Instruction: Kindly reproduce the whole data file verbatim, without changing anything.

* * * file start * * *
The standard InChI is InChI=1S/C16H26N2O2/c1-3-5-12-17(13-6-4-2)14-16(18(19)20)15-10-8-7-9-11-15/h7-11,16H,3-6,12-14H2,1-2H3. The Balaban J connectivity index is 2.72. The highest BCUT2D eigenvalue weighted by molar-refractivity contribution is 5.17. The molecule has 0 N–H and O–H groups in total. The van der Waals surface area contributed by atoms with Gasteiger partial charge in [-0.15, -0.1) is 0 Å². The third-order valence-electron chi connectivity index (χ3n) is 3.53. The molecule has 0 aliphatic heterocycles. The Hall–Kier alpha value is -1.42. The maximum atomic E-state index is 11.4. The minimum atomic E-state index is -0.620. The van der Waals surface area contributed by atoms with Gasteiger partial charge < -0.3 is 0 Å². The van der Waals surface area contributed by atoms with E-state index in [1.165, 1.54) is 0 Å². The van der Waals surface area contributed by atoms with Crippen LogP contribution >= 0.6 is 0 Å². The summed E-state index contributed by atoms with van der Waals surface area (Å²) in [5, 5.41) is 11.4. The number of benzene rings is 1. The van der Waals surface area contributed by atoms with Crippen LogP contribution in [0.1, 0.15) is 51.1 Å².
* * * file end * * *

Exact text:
The standard InChI is InChI=1S/C16H26N2O2/c1-3-5-12-17(13-6-4-2)14-16(18(19)20)15-10-8-7-9-11-15/h7-11,16H,3-6,12-14H2,1-2H3. The Balaban J connectivity index is 2.72. The highest BCUT2D eigenvalue weighted by molar-refractivity contribution is 5.17. The molecule has 0 N–H and O–H groups in total. The van der Waals surface area contributed by atoms with Gasteiger partial charge in [-0.15, -0.1) is 0 Å². The third-order valence-electron chi connectivity index (χ3n) is 3.53. The molecule has 0 aliphatic heterocycles. The Hall–Kier alpha value is -1.42. The maximum atomic E-state index is 11.4. The minimum atomic E-state index is -0.620. The van der Waals surface area contributed by atoms with Gasteiger partial charge < -0.3 is 0 Å². The van der Waals surface area contributed by atoms with E-state index in [1.165, 1.54) is 0 Å². The van der Waals surface area contributed by atoms with Crippen LogP contribution >= 0.6 is 0 Å². The summed E-state index contributed by atoms with van der Waals surface area (Å²) in [5, 5.41) is 11.4. The number of benzene rings is 1. The van der Waals surface area contributed by atoms with Crippen LogP contribution in [0.1, 0.15) is 51.1 Å².